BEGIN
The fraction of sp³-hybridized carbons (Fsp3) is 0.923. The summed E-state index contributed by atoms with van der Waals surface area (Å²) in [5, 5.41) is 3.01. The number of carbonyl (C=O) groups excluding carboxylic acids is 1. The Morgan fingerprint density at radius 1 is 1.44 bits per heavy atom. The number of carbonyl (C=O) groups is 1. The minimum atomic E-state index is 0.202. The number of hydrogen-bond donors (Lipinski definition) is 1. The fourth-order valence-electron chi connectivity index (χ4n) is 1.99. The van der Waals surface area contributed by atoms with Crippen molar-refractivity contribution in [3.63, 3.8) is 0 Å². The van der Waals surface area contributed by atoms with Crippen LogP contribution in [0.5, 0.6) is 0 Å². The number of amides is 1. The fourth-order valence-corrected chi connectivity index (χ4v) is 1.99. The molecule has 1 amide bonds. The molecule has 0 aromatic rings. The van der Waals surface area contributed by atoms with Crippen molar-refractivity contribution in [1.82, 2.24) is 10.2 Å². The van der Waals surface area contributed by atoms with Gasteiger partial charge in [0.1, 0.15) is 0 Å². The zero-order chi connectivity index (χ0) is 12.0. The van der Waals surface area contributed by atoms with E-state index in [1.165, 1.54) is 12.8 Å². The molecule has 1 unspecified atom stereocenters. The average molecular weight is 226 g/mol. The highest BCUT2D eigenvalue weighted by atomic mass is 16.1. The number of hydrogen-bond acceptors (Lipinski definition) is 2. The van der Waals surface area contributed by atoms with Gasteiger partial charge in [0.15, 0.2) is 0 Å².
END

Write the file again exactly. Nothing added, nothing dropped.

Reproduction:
The fraction of sp³-hybridized carbons (Fsp3) is 0.923. The summed E-state index contributed by atoms with van der Waals surface area (Å²) in [5, 5.41) is 3.01. The number of carbonyl (C=O) groups excluding carboxylic acids is 1. The Morgan fingerprint density at radius 1 is 1.44 bits per heavy atom. The number of carbonyl (C=O) groups is 1. The minimum atomic E-state index is 0.202. The number of hydrogen-bond donors (Lipinski definition) is 1. The fourth-order valence-electron chi connectivity index (χ4n) is 1.99. The van der Waals surface area contributed by atoms with Crippen molar-refractivity contribution in [3.63, 3.8) is 0 Å². The van der Waals surface area contributed by atoms with Crippen LogP contribution in [0.5, 0.6) is 0 Å². The number of amides is 1. The fourth-order valence-corrected chi connectivity index (χ4v) is 1.99. The molecule has 1 amide bonds. The molecule has 0 aromatic rings. The van der Waals surface area contributed by atoms with Crippen molar-refractivity contribution in [1.82, 2.24) is 10.2 Å². The van der Waals surface area contributed by atoms with Gasteiger partial charge in [0.1, 0.15) is 0 Å². The zero-order chi connectivity index (χ0) is 12.0. The van der Waals surface area contributed by atoms with E-state index in [1.165, 1.54) is 12.8 Å². The molecule has 1 unspecified atom stereocenters. The average molecular weight is 226 g/mol. The highest BCUT2D eigenvalue weighted by atomic mass is 16.1. The number of hydrogen-bond acceptors (Lipinski definition) is 2. The van der Waals surface area contributed by atoms with Gasteiger partial charge in [0.15, 0.2) is 0 Å².